Oscar M. Laudanno and Daniel Finkelstein

Odynophagia is called the existence of dysphagia plus pain, that is, a painful dysphagia.

Causes of odynophagia

A very frequent one is the impaction of foreign bodies in the pharyngeal or esophageal region, commonly observed in children after ingesting coins or toys, and in adults fish bones, chicken bones, prostheses, etc. The most common site of impaction is in the middle esophagus, and can also occur in the cervical and pharyngo-laryngeal region.

It is a symptom of sudden onset (esophageal colic) and is due to the development of powerful secondary contractions designed to advance the obstacle. The adult patient can topographically point to the site of pain, which often coincides with the site of impaction of the foreign body.

Measures to detect and evaluate responses to drugs or treatment in esophagitis. (They actually measure various modalities associated with reflux and defense effectiveness.)

They provide the measure of

Measurement techniques

A) Esophageal sensitivity: Pain, Heartburn, Dysphagia

  • Clinical scales
  • Bernstein test
  • Acid Barium Intake

B) Tone and capacity of the barrier against reflux

  • Electromanometry: tone and responsiveness of the lower esophageal sphincter

C) Reflux

  • Radioscopy (reflux and persitalsis)
  • Kinesesophagography
  • Intraesophageal pH (within 24 hours)
  • Gastroesophageal scan

D) Effectiveness of peristalsis in removing acid or radioactivity from the esophagus

  • Esophageal acid clearance test
  • Esophageal scan

E) The macroscopic and histological consequences of reflux

  • Endoscopy
  • Biopsy

For diagnosis, the barium-soaked cotton test can be used; For this purpose, a cotton tassel is prepared that is about 2 cm in diameter, dipped in barium and given to ingest. Two alternatives can occur; that the tassel continues long or that it is stopped in some sector of the esophageal path. In this last instance, the spine is impacted and it is necessary to remove it by fibroscopy or by rigid esophagoscopy. In other cases of foreign body impaction, a tongue depressor is used, followed by indirect laryngoscopy if the site of impaction is high. A radioscopic study of the chest may be made in the forehead and profile position, which may reveal a metallic foreign element. Once the foreign body has been removed, a radiological study of the esophagus will be performed to observe the rest of the organ.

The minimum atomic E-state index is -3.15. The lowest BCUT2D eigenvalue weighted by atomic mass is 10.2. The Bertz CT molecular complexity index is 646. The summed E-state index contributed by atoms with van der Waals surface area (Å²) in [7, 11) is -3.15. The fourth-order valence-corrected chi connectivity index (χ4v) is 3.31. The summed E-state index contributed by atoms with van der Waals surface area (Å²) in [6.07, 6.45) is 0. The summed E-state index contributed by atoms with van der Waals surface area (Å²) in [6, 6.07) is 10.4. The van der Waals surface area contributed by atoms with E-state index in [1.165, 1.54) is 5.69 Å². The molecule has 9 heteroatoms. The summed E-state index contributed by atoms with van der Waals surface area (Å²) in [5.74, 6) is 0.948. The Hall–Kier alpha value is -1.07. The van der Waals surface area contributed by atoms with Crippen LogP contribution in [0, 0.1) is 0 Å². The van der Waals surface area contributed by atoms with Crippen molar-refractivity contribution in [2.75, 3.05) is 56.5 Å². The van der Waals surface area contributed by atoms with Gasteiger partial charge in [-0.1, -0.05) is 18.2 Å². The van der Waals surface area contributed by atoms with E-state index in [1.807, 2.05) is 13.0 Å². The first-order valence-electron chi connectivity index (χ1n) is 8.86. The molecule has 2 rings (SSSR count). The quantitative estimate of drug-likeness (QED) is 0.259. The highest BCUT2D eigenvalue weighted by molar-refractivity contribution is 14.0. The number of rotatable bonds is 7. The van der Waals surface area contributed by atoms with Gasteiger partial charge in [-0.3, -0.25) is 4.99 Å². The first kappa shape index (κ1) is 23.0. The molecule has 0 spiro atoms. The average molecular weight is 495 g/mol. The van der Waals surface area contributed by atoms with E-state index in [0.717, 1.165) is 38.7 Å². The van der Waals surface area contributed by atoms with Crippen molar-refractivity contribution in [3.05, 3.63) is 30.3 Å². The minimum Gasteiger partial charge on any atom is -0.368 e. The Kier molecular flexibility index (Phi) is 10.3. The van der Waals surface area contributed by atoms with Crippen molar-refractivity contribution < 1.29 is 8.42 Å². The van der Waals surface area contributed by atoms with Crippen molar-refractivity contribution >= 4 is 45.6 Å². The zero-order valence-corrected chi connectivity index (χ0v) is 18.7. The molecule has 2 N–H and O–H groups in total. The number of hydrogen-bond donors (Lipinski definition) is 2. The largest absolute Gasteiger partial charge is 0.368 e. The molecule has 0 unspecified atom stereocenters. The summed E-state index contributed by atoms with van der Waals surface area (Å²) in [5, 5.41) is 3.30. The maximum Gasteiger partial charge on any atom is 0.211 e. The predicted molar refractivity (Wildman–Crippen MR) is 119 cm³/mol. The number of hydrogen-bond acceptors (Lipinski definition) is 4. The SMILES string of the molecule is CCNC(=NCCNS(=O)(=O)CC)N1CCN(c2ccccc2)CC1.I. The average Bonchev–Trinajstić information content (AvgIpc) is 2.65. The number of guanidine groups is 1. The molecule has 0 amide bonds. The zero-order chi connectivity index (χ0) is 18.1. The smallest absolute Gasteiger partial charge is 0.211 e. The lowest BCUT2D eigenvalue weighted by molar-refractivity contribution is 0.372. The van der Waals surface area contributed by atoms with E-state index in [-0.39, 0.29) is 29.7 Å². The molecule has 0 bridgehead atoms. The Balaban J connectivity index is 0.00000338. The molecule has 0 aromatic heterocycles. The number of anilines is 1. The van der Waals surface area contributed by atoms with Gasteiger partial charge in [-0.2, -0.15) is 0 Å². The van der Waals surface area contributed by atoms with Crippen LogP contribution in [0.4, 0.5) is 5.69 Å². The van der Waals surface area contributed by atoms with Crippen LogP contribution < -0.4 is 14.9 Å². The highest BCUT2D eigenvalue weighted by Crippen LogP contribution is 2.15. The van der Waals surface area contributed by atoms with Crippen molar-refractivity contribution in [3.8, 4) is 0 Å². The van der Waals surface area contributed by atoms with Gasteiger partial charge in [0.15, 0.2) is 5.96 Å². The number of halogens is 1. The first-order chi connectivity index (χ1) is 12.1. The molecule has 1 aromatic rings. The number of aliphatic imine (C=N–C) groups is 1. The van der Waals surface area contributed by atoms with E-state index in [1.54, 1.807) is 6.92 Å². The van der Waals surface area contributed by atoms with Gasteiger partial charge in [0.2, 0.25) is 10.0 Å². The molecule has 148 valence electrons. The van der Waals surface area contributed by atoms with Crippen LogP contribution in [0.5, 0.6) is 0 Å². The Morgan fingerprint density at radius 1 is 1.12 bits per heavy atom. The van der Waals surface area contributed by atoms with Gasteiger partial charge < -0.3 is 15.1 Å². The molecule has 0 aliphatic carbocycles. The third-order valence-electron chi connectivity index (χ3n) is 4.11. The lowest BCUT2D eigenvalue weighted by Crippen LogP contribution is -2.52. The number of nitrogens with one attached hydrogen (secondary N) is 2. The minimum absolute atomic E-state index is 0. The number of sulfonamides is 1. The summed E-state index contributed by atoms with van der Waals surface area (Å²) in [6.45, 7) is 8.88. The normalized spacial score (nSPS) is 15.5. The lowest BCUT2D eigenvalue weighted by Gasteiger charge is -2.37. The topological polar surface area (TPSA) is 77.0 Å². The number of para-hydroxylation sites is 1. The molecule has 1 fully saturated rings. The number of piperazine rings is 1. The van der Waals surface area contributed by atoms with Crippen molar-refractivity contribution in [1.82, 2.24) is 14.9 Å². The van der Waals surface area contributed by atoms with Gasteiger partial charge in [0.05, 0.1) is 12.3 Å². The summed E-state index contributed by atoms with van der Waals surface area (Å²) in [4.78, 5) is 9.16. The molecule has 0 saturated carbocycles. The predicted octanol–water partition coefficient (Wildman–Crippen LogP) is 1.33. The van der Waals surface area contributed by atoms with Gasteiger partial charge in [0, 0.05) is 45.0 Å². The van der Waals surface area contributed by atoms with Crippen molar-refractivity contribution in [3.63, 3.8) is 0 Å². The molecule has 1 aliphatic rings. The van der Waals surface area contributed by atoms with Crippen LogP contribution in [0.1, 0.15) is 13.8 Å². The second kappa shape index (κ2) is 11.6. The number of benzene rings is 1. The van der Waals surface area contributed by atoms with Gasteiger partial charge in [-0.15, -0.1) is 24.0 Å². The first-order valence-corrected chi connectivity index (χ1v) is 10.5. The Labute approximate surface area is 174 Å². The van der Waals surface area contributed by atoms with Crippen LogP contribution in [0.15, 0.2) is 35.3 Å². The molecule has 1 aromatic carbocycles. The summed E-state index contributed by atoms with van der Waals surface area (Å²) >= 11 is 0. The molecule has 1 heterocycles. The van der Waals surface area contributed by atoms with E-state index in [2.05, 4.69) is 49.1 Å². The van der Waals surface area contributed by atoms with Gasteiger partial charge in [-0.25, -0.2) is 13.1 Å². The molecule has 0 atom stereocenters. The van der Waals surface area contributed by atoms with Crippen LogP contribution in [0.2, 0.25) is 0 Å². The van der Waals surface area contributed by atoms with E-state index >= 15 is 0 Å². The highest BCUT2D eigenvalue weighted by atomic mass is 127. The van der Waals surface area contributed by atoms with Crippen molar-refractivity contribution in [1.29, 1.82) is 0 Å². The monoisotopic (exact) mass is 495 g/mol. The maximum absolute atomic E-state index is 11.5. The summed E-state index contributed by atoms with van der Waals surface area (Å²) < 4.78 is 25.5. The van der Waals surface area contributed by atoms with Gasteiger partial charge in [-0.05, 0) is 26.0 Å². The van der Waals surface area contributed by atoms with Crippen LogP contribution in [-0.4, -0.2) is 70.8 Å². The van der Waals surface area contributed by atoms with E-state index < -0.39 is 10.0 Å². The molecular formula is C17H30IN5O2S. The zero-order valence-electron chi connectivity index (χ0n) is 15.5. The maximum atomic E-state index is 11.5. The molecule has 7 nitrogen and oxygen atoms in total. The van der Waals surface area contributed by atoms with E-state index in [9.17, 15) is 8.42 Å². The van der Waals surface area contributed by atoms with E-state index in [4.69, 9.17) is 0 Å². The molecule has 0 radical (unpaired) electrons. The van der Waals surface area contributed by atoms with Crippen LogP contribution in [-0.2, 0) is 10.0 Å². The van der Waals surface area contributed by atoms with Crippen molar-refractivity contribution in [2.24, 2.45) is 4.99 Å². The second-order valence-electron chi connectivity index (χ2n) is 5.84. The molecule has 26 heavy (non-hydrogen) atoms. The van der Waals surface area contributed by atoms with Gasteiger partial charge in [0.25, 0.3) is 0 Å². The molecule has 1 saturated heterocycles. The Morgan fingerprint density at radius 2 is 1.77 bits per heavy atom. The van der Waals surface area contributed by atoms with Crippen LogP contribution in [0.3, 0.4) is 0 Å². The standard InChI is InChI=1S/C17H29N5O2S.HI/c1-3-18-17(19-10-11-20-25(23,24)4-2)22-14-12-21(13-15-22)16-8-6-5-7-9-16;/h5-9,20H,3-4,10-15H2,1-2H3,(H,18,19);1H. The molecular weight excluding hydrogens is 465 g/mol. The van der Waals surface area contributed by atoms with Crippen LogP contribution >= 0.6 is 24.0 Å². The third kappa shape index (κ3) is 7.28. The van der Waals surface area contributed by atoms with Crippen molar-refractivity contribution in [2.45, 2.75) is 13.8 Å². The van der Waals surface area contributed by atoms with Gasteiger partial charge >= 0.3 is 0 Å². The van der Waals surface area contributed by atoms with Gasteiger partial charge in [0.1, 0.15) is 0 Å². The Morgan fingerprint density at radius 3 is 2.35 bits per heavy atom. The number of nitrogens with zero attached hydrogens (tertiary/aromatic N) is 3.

Another important cause of odynophagia is reflux esophagitis, which is due to hypotonia of the lower esophageal sphincter, which conditions gastroesophageal reflux. The pain appears in the lower retrosternal area, and may be accompanied by heartburn and / or regurgitation. The diagnosis is based on objective documentation of gastroesophageal reflux (attached table).

Diffuse esophageal spasm is a more frequent pathology in the elderly, predominantly female, associated with an important nervous component. Abnormal contractions in intensity and duration appear in the esophageal body, mainly in its lower third. It produces precordialgia; therefore, it is vitally important to make the differential diagnosis with anginal pain (angina pectoris); unlike it, it is not triggered by effort and its duration is variable, although it can also calm with trinitrine. The diagnosis can be suspected by radiology, which must be carried out, preferably, at times of retrosternal pain. It is possible to observe a series of tertiary, non-propulsive tertiary waves, configuring a picture called a curly corkscrew esophagus or "curling"

Esophageal cancer is also a cause of odynophagia. Pain can occur with swallowing or be permanent. It can simulate coronary pain, with different locations at the level of the sternum, marking with some approximation the obstructed site; generally appears with solid foods; and when the patient stops eating these foods, the pain disappears. The cancerous is a patient who deteriorates, loses weight, and is anorexic, asthenic, and in poor general condition. Radiologically, obstruction can be observed at different levels of the esophagus.

Other causes of odynophagia are ulcerative pharyngitis, Vincent's angina, Piummer-Vinson syndrome, descending, bacterial or fungal (Candida), viral (herpetic), drug (tetracycline and aspirin) esophagitis, and originated by substances that produce chemical esophagitis, accidentally ingested by children and / or in a suicide attempt in the case of adults (caustic soda).